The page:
In my opinion: 'If the morning after pill were available when I was young, I'd have been first in line'
I am not going to pontificate about the new, over-the-counter availability of the morning-after pill from Irish pharmacies.
Any such moralising would be laughable. If it had been available when I was in my 20s, I'd probably have been first in line. Another feckless, drunken night chalked up. Better get the morning-after pill. Phew!
But therein lies the very problem of easy availability. If I had known that I could get my mitts on what is euphemistically called 'emergency contraception', I'd have been even more drunken and feckless in my carousings.
What does it matter what you get up to? Sure, you can always take the morning-after pill! I'm not saying everyone would have that attitude, but it certainly would have been mine.
And that's why I know, from experience and gut feeling, that over-the-counter availability of NorLevo and Levonelle is bound to have mixed results.
Will it halt unplanned pregnancies? In some cases, I dare say it will, though I think the phrase 'unplanned pregnancy' is subject to a wide spectrum of human variation in mood, fancy, capacity, chance, timing, pairing, fate and the consumption of intoxicants.
Will it be an abortifacient? In some cases, where a conception has taken place, technically it could be thus categorised. Although that unlovely word is shunned in favour of the more attractive, though fictional, 'emergency contraception'. Contra-ception means preventing conception before the first snog, not bolting the stable door after the horse has fled.
In some cases, the morning-after pill will not work -- for a number of reasons, including time -- leaving the young woman with the extra anxiety that if she has conceived, perhaps she has already harmed the embryonic baby.
However, whether folks approve of it or not, it will soon become a fact of life.
But there's a parallel here with all those toxic bank debts we've heard so much about in recent weeks. I'm not going to prognosticate about the banks either, but in the course of the last year I have learned an interesting phrase about why economies run into debt.
It's all summed up in two words: moral hazard. If banks, businesses, investors, bond holders, or perhaps even politicians, are not faced with some form of moral hazard, they are likely to go the dogs.
Moral hazard means that you must take the consequences of your risks. When you are informed that shares can go down as well as up, you are getting a warning about moral hazard.
Very seldom is there such a thing as a free lunch. If you take the risk, you should be fully aware that consequences may follow.
If people think there will be no consequences to their actions, they tend to behave more heedlessly. That's why there are so many horrible, malicious and unkind comments floating around the internet. Anonymous bloggers can say what they like via the internet because there is usually no cost.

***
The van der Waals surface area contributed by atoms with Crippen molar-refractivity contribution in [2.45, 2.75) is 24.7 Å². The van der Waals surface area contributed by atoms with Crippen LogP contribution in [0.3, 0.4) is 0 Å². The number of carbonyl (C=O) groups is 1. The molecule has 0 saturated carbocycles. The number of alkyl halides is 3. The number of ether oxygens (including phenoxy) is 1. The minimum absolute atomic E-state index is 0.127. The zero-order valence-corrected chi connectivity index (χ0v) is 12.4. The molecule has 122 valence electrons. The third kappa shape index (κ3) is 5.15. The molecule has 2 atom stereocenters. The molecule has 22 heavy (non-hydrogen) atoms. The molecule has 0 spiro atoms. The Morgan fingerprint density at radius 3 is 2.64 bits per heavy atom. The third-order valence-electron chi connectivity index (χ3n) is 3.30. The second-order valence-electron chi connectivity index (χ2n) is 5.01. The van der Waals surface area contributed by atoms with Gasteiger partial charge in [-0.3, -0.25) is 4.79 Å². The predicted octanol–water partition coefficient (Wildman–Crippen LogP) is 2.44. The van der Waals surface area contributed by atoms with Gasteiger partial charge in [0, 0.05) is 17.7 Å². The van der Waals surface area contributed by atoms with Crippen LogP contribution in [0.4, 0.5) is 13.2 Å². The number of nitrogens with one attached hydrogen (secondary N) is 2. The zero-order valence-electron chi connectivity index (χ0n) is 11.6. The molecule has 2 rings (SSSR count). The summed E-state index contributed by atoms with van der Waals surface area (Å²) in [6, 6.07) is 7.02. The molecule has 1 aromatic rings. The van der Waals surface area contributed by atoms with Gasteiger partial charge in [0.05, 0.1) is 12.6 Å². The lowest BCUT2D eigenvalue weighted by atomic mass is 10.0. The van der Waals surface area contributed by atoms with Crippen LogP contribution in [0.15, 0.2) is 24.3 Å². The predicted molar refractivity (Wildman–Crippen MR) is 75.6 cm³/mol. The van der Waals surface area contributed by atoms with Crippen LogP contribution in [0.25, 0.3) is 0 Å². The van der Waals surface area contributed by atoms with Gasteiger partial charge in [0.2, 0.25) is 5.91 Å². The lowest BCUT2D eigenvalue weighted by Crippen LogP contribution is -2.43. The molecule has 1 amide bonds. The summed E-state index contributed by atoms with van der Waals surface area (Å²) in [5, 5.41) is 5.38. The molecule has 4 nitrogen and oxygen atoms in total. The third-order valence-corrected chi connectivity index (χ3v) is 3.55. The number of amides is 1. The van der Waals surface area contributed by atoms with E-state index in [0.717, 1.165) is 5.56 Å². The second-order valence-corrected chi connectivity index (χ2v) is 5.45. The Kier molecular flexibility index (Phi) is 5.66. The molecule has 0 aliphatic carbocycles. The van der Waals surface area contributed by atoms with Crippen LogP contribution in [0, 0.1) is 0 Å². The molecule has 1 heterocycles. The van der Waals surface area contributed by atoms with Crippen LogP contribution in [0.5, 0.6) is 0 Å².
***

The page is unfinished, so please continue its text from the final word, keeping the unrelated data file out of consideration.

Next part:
Where there is no cost to any action, such actions will increase. That is partly what went wrong with the banking system, or the irresponsible mortgage lenders. They thought there was no downside. The boom would go on forever. And, indeed, when the bubble burst, the banks were bailed out by State. So the moral hazard tab was picked up by the taxpayer.
Same with crime. Same with benefits cheating. Same with tax avoidance. If you get away with it, the behaviour will increase. And I reckon it will turn out to be the same with the morning-after pill. The more successful it is, the greater the demand will grow.
Thinking back to my own behaviour, I am certain that would have been my reaction. Great! I've been saved by the morning-after pill -- now I'm free to take the same risk again!
If the advocates of NorLevo or Levonelle say that this measure will help individual women from facing a catastrophic pregnancy, there will be many women who will nod in agreement. It is not a dishonest claim that these over-the-counter sales will be welcomed by some individual women (and their parents, since a key market area will be teenage girls).
But if advocates claim that it will halt the rate of teenage pregnancies, or accidental, unwanted pregnancies, I can't believe a word of it.
The British have put in all the field research. Billions have been spent on sex education, free access to contraception and emergency contraception for the sexually improvident -- without making any meaningful dent in the rate of teenage, or unwanted, pregnancies.
And it's all down to our friend moral hazard. Behaviour that is rewarded is repeated; behaviour that is penalised is reduced. Everything from effective parenting to traffic laws works on this principle. And, as Samuel Johnson said three centuries ago, "Whatever is done easily will be done often".
Different people will have different views on this issue. But the Irish Medicines Board has approved over-the-counter sales, citing the many countries where such pharmaceuticals are now available. So it's a done deal.
But let's not go in for too much hypocrisy. Let's not start saying that this is a wonderful new form of liberation that will curb the problems of feckless young women risking pregnancy. The feckless are encouraged to further fecklessness when there seems to be no element of moral hazard.
I know because I was so egregiously one of that number.